Theme anthologies can often misfire: if the theme is too constraining, the resulting stories can be too similar to one another, as though there was only one way to do a story on that theme. Yet this book fairly crackles with diversity and inventiveness. It turns out that the anthology’s writers could do an awful lot with the anthology’s theme of “roller rinks, nightclubs, glam aliens, party monsters, drugs, sex, glitter, and debauchery.” More than anything else, there’s an emotional rawness to many of these stories that’s drawn from the intensity of their settings. Glam as crucible.
(At least one of these stories was bleak and sad and true enough that it made me want to call up the author to see if she was okay.)
And even though that theme doesn’t really speak to me — my eighties were not your eighties: I’m about as far away from glam as you can get on the spectrum (I wear fleece and drive a Subaru, for crying out loud) — I found Glitter and Mayhem to be a blast to read, simply because it was so much fun: funny, sad, sexy, transgressive, defiant stories of all kinds (detective stories, fantasies, horror, and science fiction with aliens) with people of all kinds (rich and poor, men and women, straight and gay, trans and cis, young and old). I didn’t enjoy every story equally, some I liked quite a bit more than others, but on balance Glitter and Mayhem was a pleasant surprise.
I received an electronic review copy of this book through LibraryThing Early Reviewers.
Watching the Hugo Awards live on Sunday night was an exercise in frustration, thanks to technical problems at the convention itself (i.e., it wasn’t the hotel, or Ustream). The long and the short of it is that roughly half of the ceremony was not broadcast. I spent the evening grumbling about that — we had friends over to watch the event, so this was disappointing — instead of enjoying and responding to the results. Grumble.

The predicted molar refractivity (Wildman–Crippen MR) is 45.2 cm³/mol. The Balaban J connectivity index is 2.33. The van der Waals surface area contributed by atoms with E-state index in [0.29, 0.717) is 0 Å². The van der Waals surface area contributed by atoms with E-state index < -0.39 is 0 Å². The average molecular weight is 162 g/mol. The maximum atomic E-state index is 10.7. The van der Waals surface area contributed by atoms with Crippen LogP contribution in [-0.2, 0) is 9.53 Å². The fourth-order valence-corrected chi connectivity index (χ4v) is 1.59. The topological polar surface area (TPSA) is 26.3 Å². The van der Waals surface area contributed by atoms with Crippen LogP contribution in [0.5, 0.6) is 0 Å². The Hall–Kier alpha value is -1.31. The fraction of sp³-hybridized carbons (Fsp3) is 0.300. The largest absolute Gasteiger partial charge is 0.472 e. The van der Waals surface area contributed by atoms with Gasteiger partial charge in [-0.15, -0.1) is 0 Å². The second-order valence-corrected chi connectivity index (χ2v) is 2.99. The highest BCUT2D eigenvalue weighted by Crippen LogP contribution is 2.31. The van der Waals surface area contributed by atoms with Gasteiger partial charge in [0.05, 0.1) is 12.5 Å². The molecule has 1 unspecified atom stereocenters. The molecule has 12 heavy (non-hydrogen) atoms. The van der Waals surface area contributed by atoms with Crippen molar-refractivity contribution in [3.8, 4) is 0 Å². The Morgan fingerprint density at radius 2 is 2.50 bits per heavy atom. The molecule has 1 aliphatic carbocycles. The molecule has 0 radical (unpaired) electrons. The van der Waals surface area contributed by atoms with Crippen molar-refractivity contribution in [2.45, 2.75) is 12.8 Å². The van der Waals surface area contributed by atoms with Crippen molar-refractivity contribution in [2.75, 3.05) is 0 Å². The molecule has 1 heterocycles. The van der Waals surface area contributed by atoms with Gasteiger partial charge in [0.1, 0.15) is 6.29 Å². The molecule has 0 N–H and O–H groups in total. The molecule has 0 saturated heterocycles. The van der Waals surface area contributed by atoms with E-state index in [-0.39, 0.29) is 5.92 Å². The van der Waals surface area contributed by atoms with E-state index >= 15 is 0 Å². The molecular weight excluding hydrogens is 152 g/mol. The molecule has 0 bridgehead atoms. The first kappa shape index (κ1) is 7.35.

Anyway, with the full knowledge that awards, in Harlan Ellison’s words, “are bullshit” — or, in Charlie Stross’s words, “a beauty contest with arbitrary time-delimited cut-offs. Fun, but shouldn’t be taken too seriously” — here are some thoughts on the Hugo Award results. All in all there were few surprises in terms of the winners, given what we had to choose from on the final ballot. In this post I’m going to delve into the numbers rather than discuss the winners. Warning: excessive voting neepery ahead.
My short essay on fantasy maps, “Here Be Blank Spaces: Vaguely Medieval Fantasy Maps” appears in issue #300 of The New York Review of Science Fiction, out today. I wrote it in response to several books I read rather closely together earlier this year: Reinhart’s Art of the Map, Van Duzer’s Sea Monsters on Medieval and Renaissance Maps, and especially Ekman’s Here Be Dragons (links to my reviews). Taken together, these books highlighted a key difference between fantasy maps and their real-world counterparts from medieval and early modern Europe: fantasy maps are full of blank spaces; real-world maps were not.